Did you know that fitting practices are changing as contact lens materials and manufacturing methods change? Actually, this has been happening since 1971 but at a faster pace since the advent of the first disposable contact lenses launched by Johnson & Johnson back in 1990. Since then manufacturers have been improving lens materials to make them more comfortable for all-day wear, more resistant to surface deposits, significantly more oxygen transmissible, easier and more stable to mould at high volumes, and cost efficient for both the manufacturer and wearer.
Eye doctors have always been concerned with wearer compliance. Are there any clinical signs of frequent prolonged wear? Will the wearer keep their lens case clean? Will they rinse their lenses before storing them in fresh multipurpose solution so that surface debris may be washed off prior to storage? Will the wearer replace their lenses for a fresh pair at the interval recommended by the eye doctor? All of these are relevant questions that contact lens fitters will ask anywhere in the world. Daily disposable lenses resolve many of these issues, most especially when speaking of younger lens wearers. In fact, recent third party market data shared by Alcon®, a leader in contact lens manufacturing, supports the fact that eye doctors are recommending daily disposables more.
Since 2008 the daily disposable lens growth in the market by dollar was almost five times as fast as all other lens modalities (types of fits). Monthly disposables experienced modest growth in comparison but two week disposables declined during the same period. This data speaks to the fact that eye doctors appear to have accepted the tremendous compliance benefits that daily disposables deliver to wearers. It also speaks to the growing number of younger wearers coming into the market and how daily disposable lenses help them maintain excellent eye health by eliminating some of the handling and storage factors previously considered problematic for them. Monthly disposable lenses continue to enjoy a strong presence in the market. New lens materials have continued to support this lens modality with very oxygen transmissible materials that are extremely comfortable and easy to maintain.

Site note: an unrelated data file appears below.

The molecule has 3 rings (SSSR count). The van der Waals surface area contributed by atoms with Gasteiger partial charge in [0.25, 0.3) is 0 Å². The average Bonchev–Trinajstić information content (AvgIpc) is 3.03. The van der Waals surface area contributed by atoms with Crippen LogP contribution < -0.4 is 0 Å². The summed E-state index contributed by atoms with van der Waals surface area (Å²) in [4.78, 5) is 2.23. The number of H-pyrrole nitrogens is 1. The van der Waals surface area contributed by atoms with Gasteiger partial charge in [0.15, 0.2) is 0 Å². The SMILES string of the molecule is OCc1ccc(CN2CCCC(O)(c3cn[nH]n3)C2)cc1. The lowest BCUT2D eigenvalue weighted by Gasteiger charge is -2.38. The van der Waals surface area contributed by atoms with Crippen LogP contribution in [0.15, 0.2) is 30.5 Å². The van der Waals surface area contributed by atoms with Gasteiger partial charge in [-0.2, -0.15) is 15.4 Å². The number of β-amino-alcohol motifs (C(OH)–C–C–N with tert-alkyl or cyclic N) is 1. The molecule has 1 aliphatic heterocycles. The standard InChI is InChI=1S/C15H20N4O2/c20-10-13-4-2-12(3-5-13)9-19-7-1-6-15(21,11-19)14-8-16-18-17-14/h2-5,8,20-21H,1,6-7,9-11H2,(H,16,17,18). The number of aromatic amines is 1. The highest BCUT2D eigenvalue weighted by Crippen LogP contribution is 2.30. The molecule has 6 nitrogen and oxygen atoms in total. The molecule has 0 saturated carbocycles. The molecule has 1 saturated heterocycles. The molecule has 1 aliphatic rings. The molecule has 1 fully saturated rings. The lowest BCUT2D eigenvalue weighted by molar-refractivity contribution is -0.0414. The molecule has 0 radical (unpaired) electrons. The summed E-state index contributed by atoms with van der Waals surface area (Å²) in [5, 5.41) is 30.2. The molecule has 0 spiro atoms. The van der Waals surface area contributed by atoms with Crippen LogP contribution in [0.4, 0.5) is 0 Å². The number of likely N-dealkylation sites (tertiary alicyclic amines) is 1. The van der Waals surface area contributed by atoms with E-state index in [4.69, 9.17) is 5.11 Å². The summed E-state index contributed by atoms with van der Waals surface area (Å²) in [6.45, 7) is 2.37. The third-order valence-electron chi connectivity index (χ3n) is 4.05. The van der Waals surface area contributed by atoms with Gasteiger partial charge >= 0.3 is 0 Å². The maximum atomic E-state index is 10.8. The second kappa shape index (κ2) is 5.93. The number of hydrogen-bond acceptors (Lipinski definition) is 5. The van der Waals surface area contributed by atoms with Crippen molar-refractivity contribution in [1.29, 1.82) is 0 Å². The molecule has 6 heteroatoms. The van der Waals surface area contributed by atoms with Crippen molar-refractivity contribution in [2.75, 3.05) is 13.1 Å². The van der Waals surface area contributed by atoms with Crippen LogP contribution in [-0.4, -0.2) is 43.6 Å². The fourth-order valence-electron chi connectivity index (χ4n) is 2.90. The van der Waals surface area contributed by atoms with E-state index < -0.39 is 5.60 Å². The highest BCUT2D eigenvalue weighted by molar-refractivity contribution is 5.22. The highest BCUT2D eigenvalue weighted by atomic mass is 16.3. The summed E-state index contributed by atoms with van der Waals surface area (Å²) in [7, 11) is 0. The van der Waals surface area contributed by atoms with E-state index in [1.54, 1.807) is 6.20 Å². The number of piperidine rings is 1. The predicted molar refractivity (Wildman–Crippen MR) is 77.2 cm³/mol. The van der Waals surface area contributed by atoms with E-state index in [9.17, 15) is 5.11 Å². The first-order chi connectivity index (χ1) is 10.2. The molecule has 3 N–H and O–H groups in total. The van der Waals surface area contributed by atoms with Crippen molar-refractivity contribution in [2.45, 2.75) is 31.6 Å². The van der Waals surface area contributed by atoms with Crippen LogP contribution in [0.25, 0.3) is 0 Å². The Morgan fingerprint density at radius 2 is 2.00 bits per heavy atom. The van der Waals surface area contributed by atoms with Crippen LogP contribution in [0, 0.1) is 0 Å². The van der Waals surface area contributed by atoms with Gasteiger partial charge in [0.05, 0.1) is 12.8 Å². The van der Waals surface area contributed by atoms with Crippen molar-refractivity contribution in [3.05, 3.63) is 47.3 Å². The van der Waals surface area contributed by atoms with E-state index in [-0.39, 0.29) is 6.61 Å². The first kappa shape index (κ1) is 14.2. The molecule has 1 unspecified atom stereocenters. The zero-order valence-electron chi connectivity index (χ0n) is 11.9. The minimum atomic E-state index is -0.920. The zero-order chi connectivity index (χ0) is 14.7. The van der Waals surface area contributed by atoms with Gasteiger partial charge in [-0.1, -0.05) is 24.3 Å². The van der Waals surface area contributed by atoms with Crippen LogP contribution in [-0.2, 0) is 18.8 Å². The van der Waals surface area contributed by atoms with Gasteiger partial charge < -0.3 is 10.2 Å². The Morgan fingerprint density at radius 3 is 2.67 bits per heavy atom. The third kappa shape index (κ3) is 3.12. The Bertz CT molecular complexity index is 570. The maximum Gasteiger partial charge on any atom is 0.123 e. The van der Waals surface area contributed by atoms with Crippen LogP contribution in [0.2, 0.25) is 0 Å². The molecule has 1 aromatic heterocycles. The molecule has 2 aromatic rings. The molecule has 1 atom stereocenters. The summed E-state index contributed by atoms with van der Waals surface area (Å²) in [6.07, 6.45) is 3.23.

Only your eye doctor can select the right contact lens and modality for you. Ask him/her about recent products and how they may be good for you. Contact Lenses are considered medical devices for which a prescription is required. Please refer to your eye care provider for more information.
Source by Chelsea Francis